In one embodiment, the skin probability calculator 116 comprises a skin likelihood calculator 116A, which calculates the skin and non-skin likelihoods and a posterior probability calculator 116B, which calculates the skin color probabilities from the skin and non-skin likelihoods and the skin and non-skin prior probabilities. The skin probability calculator 116 is configured to calculate skin color probabilities. The skin color probabilities provide a measure of the probability that a pixel, having a given pixel color, selected from an electronic image received from the source 104, does or does not represent human skin. In certain embodiments, skin color probabilities are calculated by the skin probability calculator 116 using the Bayesian equation. In this context, the skin color probabilities may also be referred to as posterior skin probabilities. The Bayesian equation provides a mathematical approach to determine a probability that a hypothesis (for example, the hypothesis that a selected pixel with a given color value represents human skin) is true in light of already observed data (for example, color values from a larger training dataset). In certain embodiments, the skin color probabilities are calculated from the Bayesian equation using skin and non-skin likelihoods and prior probabilities of skin and non-skin color.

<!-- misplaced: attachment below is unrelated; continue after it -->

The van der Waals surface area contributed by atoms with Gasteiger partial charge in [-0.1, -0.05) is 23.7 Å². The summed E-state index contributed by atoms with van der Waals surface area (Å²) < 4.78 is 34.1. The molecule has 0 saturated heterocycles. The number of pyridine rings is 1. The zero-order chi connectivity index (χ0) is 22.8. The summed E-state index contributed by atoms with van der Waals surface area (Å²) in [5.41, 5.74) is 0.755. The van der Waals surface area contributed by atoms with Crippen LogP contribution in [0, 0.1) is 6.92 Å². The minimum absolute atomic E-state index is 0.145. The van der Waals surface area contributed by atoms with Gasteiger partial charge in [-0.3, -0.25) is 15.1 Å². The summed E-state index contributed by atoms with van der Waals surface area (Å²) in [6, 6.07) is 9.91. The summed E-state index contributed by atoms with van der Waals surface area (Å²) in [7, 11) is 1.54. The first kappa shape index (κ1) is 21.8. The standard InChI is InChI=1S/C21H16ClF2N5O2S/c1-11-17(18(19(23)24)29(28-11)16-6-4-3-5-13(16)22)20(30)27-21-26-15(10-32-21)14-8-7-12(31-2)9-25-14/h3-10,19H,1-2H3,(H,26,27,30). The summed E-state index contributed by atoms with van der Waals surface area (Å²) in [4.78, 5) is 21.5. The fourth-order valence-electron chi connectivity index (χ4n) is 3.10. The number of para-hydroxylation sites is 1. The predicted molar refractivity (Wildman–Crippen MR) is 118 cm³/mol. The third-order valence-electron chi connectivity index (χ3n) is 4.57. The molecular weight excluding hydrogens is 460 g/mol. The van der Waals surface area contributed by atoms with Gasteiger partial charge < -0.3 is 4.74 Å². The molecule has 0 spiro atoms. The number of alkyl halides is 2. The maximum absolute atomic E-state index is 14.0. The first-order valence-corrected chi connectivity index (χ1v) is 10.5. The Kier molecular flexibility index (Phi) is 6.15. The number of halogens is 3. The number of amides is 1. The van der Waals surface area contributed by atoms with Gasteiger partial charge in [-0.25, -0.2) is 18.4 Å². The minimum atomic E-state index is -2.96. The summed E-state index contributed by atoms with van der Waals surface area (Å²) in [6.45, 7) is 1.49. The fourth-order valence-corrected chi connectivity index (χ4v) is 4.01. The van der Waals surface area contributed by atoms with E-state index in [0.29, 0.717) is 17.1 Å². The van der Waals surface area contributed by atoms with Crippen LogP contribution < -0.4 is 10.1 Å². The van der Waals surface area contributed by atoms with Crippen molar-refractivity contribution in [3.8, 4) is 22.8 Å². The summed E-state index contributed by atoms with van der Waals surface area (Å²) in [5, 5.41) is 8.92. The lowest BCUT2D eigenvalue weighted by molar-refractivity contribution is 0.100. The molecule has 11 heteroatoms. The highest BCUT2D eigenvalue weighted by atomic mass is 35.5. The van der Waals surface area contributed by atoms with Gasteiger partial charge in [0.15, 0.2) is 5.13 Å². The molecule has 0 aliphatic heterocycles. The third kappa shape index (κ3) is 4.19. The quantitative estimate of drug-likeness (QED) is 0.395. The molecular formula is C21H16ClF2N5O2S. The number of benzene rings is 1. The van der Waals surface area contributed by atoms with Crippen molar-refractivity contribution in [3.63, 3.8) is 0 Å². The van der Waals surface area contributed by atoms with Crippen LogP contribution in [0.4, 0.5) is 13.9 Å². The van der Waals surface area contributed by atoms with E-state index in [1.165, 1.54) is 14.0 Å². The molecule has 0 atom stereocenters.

The skin likelihood calculator 116A calculator employs models of training data to calculate the skin and non-skin likelihood probabilities. In one embodiment, the skin likelihood probability is a measure of the probability of observing a given color in human skin and is obtained from a skin color training data set. In another embodiment, the non-skin likelihood probability is a measure of the probability of observing a given color in anything which is not human skin and is obtained from a non-skin color training data set. Thus, in one embodiment, the skin color training data set may comprise a histogram distribution of CbCr colors observed in human skin. In another embodiment, the non-skin training data set may comprise a histogram distribution of CbCr colors observed in anything which is not human skin. As discussed below, skin and non-skin training data sets may be obtained by sorting at least a portion of the pixels of a plurality of electronic images by whether the pixels represent human skin or do not represent human skin.

In one embodiment, the models of the skin and non-skin training data sets comprise statistical models that approximate the CbCr color distributions of the training data sets. Beneficially, these statistical models may be described by a relatively small number of statistical parameters, providing a relatively easy mechanism by which to represent the CbCr color distributions of the training data sets. In one embodiment, the skin and non-skin training data sets may be modeled using a plurality of Gaussian distributions. In further embodiments, the CbCr color histogram distribution of the skin training data set may be modeled by a Gaussian Mixture Model. In an additional embodiment, the CbCr pixel color distribution of the non-skin training data set may be modeled by a Single Gaussian Model. This modeling, in certain embodiments, may be performed offline and the modeling parameters may be retrieved by the system 102 when needed for calculations. For example, the modeling parameters may be stored in the system 102, such as in data structure 122, or retrieved remotely from outside the system 102.